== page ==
These are bedrock American rights and yet they are among the rights that do not explicitly appear in the United States Constitution. They were so widely accepted and taken for granted that no one thought it necessary to explicitly enumerate those rights.

It turned out that states over time became great violators of these rights, particularly after the Civil War when blacks were emancipated and began using their labor and the skills that they had acquired for themselves. They went into business for themselves, and would offer their labor at competitive wages and so forth. This was very annoying to the white gentry in the southern states who no longer had a labor supply, so southern states enacted “black codes,” which were aimed at suppressing black labor by suppressing their freedom of contract to negotiate wages.

They also imposed occupational licensing laws and other restrictions, such as restrictions on private property rights. These laws — these black codes — were outlawed by the Civil Rights Act of 1866, which was then incorporated into the 14th Amendment through the very first provision of the 14th Amendment — “the privileges or immunities clause.” Sadly, that clause was more or less erased from the Constitution in the Slaughterhouse Cases.

Since that time the courts have relegated economic liberty to not second-class status, but to third or fourth-class status. They have virtually given no protection to economic enterprise and liberty even though these rights were intended to be very robustly protected against governmental abuse. As a result, these laws have become particularly harmful to people with very little education and very little capital. They often prevent these individuals from creating enterprises and from working in occupations where they could earn an honest living.

Bob Zadek: Economic rights are so clear. It is all summed up in a very simple phrase. Two adults ought to have the right to agree on a transaction that only affects those two people, and the transaction is voluntary and mutually beneficial. I agree to do something for you if you do something for me. I will build you something and you will pay me this price. There is no coercion. It is a voluntary exchange and it is mutually beneficial.

Yet we have countless statutes that Clint has fought against in his career, that say, “No, two consenting adults who are competent to contract and want to enter into a beneficial transaction are prohibited for reasons of policy.” If ever there was a case of government substituting our judgment for its judgment about what is best for you and me, that is the example.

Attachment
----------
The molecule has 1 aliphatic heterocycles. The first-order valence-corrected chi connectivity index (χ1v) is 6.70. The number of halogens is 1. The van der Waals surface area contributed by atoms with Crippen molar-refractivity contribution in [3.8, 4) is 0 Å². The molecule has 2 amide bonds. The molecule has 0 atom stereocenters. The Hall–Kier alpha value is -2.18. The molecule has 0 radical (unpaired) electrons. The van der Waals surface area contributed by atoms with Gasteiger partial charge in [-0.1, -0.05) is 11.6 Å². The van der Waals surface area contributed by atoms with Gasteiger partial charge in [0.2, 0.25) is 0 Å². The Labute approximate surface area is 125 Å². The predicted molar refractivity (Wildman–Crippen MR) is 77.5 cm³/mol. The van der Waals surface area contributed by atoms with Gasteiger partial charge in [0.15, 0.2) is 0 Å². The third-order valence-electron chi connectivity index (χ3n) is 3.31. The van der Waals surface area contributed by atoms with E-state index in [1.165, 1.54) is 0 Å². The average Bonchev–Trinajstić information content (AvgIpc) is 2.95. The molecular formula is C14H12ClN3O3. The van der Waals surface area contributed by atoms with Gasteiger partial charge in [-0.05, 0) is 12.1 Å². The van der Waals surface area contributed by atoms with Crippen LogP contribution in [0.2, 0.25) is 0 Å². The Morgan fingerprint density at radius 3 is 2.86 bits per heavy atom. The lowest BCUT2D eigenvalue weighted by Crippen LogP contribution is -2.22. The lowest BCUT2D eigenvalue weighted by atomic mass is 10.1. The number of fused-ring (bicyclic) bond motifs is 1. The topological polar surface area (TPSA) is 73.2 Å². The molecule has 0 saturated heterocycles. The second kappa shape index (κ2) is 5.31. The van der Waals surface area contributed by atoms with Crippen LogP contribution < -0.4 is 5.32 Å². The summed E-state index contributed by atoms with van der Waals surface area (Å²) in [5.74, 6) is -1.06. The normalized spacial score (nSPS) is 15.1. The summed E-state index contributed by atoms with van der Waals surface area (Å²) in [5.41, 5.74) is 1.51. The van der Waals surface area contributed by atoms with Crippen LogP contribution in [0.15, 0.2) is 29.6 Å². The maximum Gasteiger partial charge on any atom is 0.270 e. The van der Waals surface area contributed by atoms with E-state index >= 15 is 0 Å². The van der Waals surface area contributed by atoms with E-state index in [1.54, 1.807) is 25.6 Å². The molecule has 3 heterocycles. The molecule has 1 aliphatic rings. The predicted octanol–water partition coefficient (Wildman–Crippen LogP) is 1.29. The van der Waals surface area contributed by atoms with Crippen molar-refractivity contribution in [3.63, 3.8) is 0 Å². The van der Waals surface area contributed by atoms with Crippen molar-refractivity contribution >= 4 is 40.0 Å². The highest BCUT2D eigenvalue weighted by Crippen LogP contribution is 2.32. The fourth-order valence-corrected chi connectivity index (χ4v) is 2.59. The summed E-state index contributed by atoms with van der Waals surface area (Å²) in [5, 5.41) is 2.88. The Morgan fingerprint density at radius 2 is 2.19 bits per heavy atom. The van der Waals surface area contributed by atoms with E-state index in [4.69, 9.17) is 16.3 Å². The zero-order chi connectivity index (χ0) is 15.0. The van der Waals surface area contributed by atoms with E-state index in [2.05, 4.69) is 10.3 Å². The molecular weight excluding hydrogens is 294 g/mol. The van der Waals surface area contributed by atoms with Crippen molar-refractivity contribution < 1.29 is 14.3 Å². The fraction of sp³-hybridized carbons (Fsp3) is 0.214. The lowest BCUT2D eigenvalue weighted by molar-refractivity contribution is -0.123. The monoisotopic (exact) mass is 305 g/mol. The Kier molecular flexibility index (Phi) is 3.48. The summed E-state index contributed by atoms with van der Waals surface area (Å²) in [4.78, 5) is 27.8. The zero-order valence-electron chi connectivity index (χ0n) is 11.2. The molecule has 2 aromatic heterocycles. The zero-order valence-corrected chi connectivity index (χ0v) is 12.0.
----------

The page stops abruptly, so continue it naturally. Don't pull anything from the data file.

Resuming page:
Our government says that until the seller of labor passes certain standards that we have created, you cannot sell your services as an electrician or a cosmetologist or a doctor. You cannot sell your services unless you are given a license.

I find “license” to be the one of the most hateful words in politics. Permission to do something. Oh, how I dislike it!

Situational Federalism: A Federalism of Convenience

Federalism, or the devolution of power from Washington to states and localities, is often seen as a conservative issue. Republicans, if they are in fact conservative (and I question that), historically conservatives have embraced the idea. Now, federalism has become simply a rationalization to support any policy you wish. There are some instances when conservatives embrace federalism in that they want to take power away from Washington. However, in many instances conservatives want the power to move towards Washington. Federalism has become a convenient justification for any principle you favor.

To give you one example, take the minimum wage. We have a federal minimum wage. First of all, there should be no minimum wage. It violates the principle that Clint has explained to us regarding economic liberty. However, if you grudgingly admit that a minimum wage is constitutional (which I don’t), why in the world do we need a national minimum wage? Well, those who oppose the minimum wage say “no federal minimum wage under principles of federalism.”

Then you have social issues, for example, like abortion, where the conservatives want to criminalize abortion on a national level, which is the opposite of federalism. So Clint, is it not the case that federalism has become “cheapened”? It is not an end in itself, but merely the rationalization for supporting any principle that a politician favors?

Clint Bolick: I refer to this as “situational federalism.” That is, you support federalism when it supports your views, but not when it supports someone else’s. So long as federalism is used to expand freedom, I think that we all need to support it. We need to support “blue state” federalism when it expands freedom and we need to support “red state” federalism when it expands freedom.

Federalism is not going to be with us forever if we don’t agree that there are certain things that states ought to be able to do, free from the interference of the national government.

Bob Zadek: Clint, how can our friends and listeners out there follow your thoughts?

Clint Bolick: Yes. I just started a website called AZjustice44.com. I am the 44th justice of the Supreme Court of Arizona. There is is a collection of my opinions and my articles since I have been a member of the State Supreme Court, and it also provides a contact area where folks can contact me as well.